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Twists & Turns:
The Five Love Languages

Judy Causey Love

Donuts on Cake

I bring this book, by Gary Chapman, to your attention because it may be of some help if you are in a relationship with another person. I’m not sure if pets count. These five suggestions are supposed to help your relationship, marriage, whatever. You choose the one that fits you and the one that fits your partner and you each work on those. By the way, they are not the Five Love Questions… Where’s my socks? What’s for Dinner? Did you put gas in the car? Why is the light bill so high? Is Monday a Holiday?

First, let’s briefly understand what they really mean:

Receiving gifts. If this is yours, your spouse will be speaking your love language when they give you a gift.

Words of Affirmation. If your spouse praises you or uplifts you with kind or loving words, they are speaking what you need to hear.

Acts of Service. If your spouse likes it when you bring their coffee to them, or balances the checkbook for them, you are performing a love language for them.

Special touch. If you rub your partner’s feet, back, shoulders, etc. or if you offer kisses on their neck, cheek, ears, etc., well that is you speaking a love language.

Quality Time. If you put down the phone or newspaper or turn off the game show or reality show and just listen to your spouse, this can count as quality time.

Now, this is just a quick abbreviated list and you should really get the book for a more in-depth study but in my opinion, these acts of love are not to be accompanied by an unpleasant tone of voice, sarcasm or heavy sighs indicating you can’t wait for it to be over. That would be in The Language of Dislike.

Teddy and I try to practice the Love Languages, but I have to tell you his interpretation of them is a bit skewed.

He got a book at Christmas on interesting facts and he delights in reading it to me, as if his reading is a gift for me. If I read it to him it would be either an Act of Service or Quality Time. When he reads it to me it’s just annoying.

Example: I’m pouring over a cookbook to decide what to fix for dinner and he comes into the kitchen and says, “Did you know an armadillo can hold its breath for 6 minutes?” Now I’ve been interrupted and I don’t remember if the recipe said boil or bake the armadillo for 6 minutes or six seconds.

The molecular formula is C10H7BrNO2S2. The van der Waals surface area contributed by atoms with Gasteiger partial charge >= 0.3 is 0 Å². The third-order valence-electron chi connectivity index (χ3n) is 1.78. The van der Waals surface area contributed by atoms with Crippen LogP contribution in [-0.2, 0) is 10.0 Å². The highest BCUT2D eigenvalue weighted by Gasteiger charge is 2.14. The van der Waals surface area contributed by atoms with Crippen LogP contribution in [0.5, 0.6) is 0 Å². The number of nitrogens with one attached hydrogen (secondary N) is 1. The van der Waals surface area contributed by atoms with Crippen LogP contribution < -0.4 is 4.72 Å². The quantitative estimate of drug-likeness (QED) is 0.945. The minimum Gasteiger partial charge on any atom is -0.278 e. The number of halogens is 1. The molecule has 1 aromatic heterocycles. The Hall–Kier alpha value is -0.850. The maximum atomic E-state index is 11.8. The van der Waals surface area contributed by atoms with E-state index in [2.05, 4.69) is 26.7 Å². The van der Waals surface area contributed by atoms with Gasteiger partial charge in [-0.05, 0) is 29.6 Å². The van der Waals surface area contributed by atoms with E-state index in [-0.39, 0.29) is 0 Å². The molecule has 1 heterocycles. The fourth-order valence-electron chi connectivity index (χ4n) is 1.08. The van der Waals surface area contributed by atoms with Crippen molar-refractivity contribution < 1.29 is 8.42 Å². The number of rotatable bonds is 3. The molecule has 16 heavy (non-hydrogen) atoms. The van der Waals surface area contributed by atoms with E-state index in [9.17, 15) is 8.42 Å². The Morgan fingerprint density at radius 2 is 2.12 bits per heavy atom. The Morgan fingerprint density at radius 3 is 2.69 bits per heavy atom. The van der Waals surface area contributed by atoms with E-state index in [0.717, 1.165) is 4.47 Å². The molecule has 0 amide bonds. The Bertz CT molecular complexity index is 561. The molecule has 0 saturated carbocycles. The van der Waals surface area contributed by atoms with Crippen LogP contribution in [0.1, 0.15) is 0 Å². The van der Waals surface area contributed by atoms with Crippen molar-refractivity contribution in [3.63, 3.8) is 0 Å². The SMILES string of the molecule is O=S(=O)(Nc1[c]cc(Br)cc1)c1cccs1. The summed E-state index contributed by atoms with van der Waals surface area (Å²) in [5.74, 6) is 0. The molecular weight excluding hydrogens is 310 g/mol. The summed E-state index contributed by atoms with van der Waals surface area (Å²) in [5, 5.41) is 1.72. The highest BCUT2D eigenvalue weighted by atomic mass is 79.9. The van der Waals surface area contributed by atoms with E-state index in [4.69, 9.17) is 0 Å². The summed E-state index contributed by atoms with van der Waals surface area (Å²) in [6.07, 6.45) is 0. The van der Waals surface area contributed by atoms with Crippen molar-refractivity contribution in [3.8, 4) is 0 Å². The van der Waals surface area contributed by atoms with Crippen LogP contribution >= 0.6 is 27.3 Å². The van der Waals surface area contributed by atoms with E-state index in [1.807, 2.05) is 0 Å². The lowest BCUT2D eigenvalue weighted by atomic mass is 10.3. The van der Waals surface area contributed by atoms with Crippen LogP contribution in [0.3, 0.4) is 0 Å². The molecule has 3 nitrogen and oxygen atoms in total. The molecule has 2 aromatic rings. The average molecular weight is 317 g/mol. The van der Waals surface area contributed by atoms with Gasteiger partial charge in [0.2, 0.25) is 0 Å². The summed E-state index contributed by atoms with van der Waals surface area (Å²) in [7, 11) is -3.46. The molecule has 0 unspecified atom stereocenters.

It’s taken him a good length of time to read the entire book and so this happens frequently in our house. After a while I have tired of hearing facts that I could only use on a game show so when he mentioned that a horse can travel 100 miles in a day, I retorted, “No, but I bet he can go even farther if he’s in a trailer!” Learn from my mistakes…my response was bordering on the Language of Dislike (subtitle: Sarcasm).

Just read the book, The Five Love Languages. You may have to use it at your trial.

Now, the next Seven are my own List of Languages of Love for those little things that, if not treated properly, can cause severe bodily harm. Read on.

Don’t say it! If you have to go outside and punch a tree, Do Not Say It! (Sometimes keeping my mouth completely shut is a true love language.)

Eat it Anyway-Doesn’t matter if it’s black and smoldering, take a bite and smile.

Vote fairly. You are not the Chairman of the Board at home. You are BOTH the co-chairpersons. (Suggestion: If a vote ends in a tie, let the dog decide. Whoever they run to is the winner.)

Go Anyway. Even if it sounds stupid, go where your spouse wants to go at least once.

Sympathize. Even if you think your spouse is faking it, show genuine sympathy. It’s less painful than if you don’t show sympathy and the pain turns out to be real.

Come Look at this-If a spouse ever says this go immediately. If not, you could end up with a chartreuse-painted house or a pet raccoon.

I love you. Most important thing you can ever say. And you must say it every day…at least once, more is better because Love covers a multitude of sins.

I’ll admit, some of the first 5 actions in the book can be difficult, but they are very important. Then, if they don’t work, try MY seven languages listed above. Based on my own time-tested experience, I believe they will do the trick, because when they are ignored, a tiny spark can turn into a raging inferno that can wipe out a national forest.


When I finished this column and read it to Teddy asked what he thought, his response was, “I’ll take a number 7 with a side order of number 4, there’s a rodeo with bull riding coming up soon in Montgomery and I want to go.

Now I need a cowboy hat!

Donuts on Cake
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